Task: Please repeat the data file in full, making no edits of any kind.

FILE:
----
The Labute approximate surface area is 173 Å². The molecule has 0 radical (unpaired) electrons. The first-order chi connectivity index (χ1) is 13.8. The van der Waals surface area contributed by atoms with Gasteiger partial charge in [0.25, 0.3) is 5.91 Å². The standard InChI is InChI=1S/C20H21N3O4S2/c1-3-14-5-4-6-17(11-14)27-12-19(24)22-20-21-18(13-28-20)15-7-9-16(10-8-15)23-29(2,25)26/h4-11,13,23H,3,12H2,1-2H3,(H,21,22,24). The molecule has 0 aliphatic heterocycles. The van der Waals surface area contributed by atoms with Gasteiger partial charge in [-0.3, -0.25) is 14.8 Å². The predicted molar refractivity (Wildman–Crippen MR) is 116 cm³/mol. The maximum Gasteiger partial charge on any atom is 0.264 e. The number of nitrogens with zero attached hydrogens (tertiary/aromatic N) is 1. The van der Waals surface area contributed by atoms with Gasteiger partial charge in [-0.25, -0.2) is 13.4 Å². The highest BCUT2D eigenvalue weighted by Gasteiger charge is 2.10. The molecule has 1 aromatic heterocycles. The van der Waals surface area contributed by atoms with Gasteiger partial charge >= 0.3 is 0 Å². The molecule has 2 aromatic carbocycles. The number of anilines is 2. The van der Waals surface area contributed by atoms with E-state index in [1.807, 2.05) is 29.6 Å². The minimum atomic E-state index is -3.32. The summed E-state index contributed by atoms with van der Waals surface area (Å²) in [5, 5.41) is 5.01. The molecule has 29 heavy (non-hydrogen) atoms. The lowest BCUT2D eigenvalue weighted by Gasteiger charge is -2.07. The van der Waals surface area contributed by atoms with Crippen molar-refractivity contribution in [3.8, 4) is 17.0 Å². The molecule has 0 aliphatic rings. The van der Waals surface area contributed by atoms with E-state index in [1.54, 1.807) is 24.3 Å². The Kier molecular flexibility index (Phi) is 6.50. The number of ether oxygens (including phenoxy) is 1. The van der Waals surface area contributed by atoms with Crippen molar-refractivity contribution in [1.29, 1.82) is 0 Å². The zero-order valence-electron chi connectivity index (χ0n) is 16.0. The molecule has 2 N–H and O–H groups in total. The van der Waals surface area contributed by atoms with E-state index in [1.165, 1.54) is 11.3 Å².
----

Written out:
The Labute approximate surface area is 173 Å². The molecule has 0 radical (unpaired) electrons. The first-order chi connectivity index (χ1) is 13.8. The van der Waals surface area contributed by atoms with Gasteiger partial charge in [0.25, 0.3) is 5.91 Å². The standard InChI is InChI=1S/C20H21N3O4S2/c1-3-14-5-4-6-17(11-14)27-12-19(24)22-20-21-18(13-28-20)15-7-9-16(10-8-15)23-29(2,25)26/h4-11,13,23H,3,12H2,1-2H3,(H,21,22,24). The molecule has 0 aliphatic heterocycles. The van der Waals surface area contributed by atoms with Gasteiger partial charge in [-0.3, -0.25) is 14.8 Å². The predicted molar refractivity (Wildman–Crippen MR) is 116 cm³/mol. The maximum Gasteiger partial charge on any atom is 0.264 e. The number of nitrogens with zero attached hydrogens (tertiary/aromatic N) is 1. The van der Waals surface area contributed by atoms with Gasteiger partial charge in [-0.25, -0.2) is 13.4 Å². The highest BCUT2D eigenvalue weighted by Gasteiger charge is 2.10. The molecule has 1 aromatic heterocycles. The van der Waals surface area contributed by atoms with Gasteiger partial charge >= 0.3 is 0 Å². The molecule has 2 aromatic carbocycles. The number of anilines is 2. The van der Waals surface area contributed by atoms with E-state index in [1.807, 2.05) is 29.6 Å². The minimum atomic E-state index is -3.32. The summed E-state index contributed by atoms with van der Waals surface area (Å²) in [5, 5.41) is 5.01. The molecule has 29 heavy (non-hydrogen) atoms. The lowest BCUT2D eigenvalue weighted by Gasteiger charge is -2.07. The van der Waals surface area contributed by atoms with Crippen molar-refractivity contribution in [3.8, 4) is 17.0 Å². The molecule has 0 aliphatic rings. The van der Waals surface area contributed by atoms with E-state index in [1.54, 1.807) is 24.3 Å². The Kier molecular flexibility index (Phi) is 6.50. The number of ether oxygens (including phenoxy) is 1. The van der Waals surface area contributed by atoms with Crippen molar-refractivity contribution in [1.29, 1.82) is 0 Å². The zero-order valence-electron chi connectivity index (χ0n) is 16.0. The molecule has 2 N–H and O–H groups in total. The van der Waals surface area contributed by atoms with E-state index in [1.165, 1.54) is 11.3 Å².